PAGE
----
I found out today, just a few weeks after my blog post about the situation in courts, an email from the captain in Investigations was sent out; again, it notified his staff that courts was in “dire need of individuals to work OT”. He discussed the possibility of “day trading” investigations personnel to free them up for overtime in courts.

The bottom line came to this, “…harsh reality is that if we do not assist the court security division, we may have to cut some of you from your assignment to assist courts.”

So while it’s not “mandatory over time”, if they fail to work overtime and help staffing needs in courts, they risk losing their elite assignment in investigations. To go to courts…generally considered a punishment.

All this will ultimately further cut into an investigation division that is failing anyway. Investigations is short on staff itself, and because of it’s poor management there is an increasing problem in successfully closing cases. I was recently told that several people promoted or given special assignments left 200-300 open files behind each, many untouched at all. There is no tracking or update system on cases and no case management process in general to get the problem under control. It’s a state of perpetual denial by the lieutenant and captain. Cases that no matter how heinous, too often can no longer be successfully pursued — far to often in the time the case sat neglected by the now promoted individuals, witnesses have disappeared, or time critical evidence wasn’t collected because no one ever started an investigation. The truly sad thing is that it is likely no one will ever know anything about these cases, or the victims who will never see justice served.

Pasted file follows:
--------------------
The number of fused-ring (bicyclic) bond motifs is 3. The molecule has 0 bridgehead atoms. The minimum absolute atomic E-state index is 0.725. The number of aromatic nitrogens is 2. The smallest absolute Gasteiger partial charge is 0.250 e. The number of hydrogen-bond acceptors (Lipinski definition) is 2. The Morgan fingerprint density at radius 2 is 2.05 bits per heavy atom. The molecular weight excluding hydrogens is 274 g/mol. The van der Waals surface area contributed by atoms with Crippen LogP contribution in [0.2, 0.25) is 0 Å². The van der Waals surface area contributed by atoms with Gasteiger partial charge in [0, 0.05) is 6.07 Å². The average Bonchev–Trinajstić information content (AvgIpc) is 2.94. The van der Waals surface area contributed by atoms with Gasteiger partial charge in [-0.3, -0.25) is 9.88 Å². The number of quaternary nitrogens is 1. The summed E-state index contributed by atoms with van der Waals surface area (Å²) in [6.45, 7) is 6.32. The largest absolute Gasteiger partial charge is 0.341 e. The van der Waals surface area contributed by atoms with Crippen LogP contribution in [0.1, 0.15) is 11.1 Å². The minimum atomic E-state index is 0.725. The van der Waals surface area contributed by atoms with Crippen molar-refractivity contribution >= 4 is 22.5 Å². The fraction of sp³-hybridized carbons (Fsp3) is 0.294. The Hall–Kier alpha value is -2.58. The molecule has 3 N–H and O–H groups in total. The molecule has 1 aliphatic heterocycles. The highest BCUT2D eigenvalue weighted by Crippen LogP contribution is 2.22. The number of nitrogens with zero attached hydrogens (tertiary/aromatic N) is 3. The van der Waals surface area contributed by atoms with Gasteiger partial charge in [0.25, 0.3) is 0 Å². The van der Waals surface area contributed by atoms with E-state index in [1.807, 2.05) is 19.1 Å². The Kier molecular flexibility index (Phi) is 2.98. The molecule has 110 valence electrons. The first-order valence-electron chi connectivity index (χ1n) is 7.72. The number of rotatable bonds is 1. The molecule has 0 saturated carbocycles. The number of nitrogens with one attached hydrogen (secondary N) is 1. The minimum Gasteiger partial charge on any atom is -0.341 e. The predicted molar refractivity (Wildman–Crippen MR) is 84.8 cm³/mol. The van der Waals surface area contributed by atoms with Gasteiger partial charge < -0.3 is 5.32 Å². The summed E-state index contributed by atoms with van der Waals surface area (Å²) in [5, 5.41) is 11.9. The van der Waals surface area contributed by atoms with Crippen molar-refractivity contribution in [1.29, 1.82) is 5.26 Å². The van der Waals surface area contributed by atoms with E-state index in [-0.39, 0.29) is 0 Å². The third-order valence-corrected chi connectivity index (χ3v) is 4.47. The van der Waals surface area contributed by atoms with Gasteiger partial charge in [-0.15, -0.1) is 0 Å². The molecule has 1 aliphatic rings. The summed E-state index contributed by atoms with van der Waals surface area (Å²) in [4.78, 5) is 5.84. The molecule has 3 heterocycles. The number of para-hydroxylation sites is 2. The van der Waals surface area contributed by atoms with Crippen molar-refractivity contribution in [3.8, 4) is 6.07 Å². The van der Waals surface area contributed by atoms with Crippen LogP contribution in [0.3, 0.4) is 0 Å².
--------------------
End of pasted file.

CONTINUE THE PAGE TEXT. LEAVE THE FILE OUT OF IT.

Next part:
With the sheriff desperately threatening to cut coveted positions from investigations, we’re looking at enhancing one growing crisis to fix another growing crisis.

More cases will continue to come in, and more of those cases will sit uninvestigated. She doesn’t care because there is no contract obligation to cover investigations. She is going to cover the contract need by using positions you will never know aren’t filled. Well, you likely won’t, unless of course you ever need a detective to investigate your assault, rape, or other violent crime against you. But you know what… it’s not really all that violent an area anyway. I mean how can it be when cases are never documented, investigated and closed to effectively measure the statistics of the crime in our county?


3 thoughts on “Investigations to Satisfy “Dire Need” in Sheriff’s Office

  1. Pingback: No Real Progression to Reform | Casey Thomas' World

  2. The best move I ever made in my career was leaving the Sheriffs Office. The office I work at will be hiring again later this year…it would be one of the moves you ever make.

    Just wanted to throw that out there.

    Liked by 1 person